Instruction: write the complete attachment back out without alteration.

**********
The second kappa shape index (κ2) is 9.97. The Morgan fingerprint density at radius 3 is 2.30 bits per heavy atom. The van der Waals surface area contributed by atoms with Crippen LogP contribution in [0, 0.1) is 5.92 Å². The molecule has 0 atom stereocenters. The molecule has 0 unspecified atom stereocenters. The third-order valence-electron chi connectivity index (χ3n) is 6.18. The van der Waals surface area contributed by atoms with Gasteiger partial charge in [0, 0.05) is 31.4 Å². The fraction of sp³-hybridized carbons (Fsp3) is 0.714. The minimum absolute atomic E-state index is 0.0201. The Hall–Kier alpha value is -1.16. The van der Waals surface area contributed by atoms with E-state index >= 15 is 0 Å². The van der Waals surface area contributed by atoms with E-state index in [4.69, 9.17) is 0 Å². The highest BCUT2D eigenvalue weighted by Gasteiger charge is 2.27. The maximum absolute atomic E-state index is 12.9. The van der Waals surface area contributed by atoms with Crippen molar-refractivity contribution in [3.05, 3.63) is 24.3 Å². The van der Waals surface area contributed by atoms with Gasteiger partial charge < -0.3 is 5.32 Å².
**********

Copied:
The second kappa shape index (κ2) is 9.97. The Morgan fingerprint density at radius 3 is 2.30 bits per heavy atom. The van der Waals surface area contributed by atoms with Crippen LogP contribution in [0, 0.1) is 5.92 Å². The molecule has 0 atom stereocenters. The molecule has 0 unspecified atom stereocenters. The third-order valence-electron chi connectivity index (χ3n) is 6.18. The van der Waals surface area contributed by atoms with Gasteiger partial charge in [0, 0.05) is 31.4 Å². The fraction of sp³-hybridized carbons (Fsp3) is 0.714. The minimum absolute atomic E-state index is 0.0201. The Hall–Kier alpha value is -1.16. The van der Waals surface area contributed by atoms with E-state index >= 15 is 0 Å². The van der Waals surface area contributed by atoms with E-state index in [4.69, 9.17) is 0 Å². The highest BCUT2D eigenvalue weighted by Gasteiger charge is 2.27. The maximum absolute atomic E-state index is 12.9. The van der Waals surface area contributed by atoms with Crippen molar-refractivity contribution in [3.05, 3.63) is 24.3 Å². The van der Waals surface area contributed by atoms with Gasteiger partial charge < -0.3 is 5.32 Å².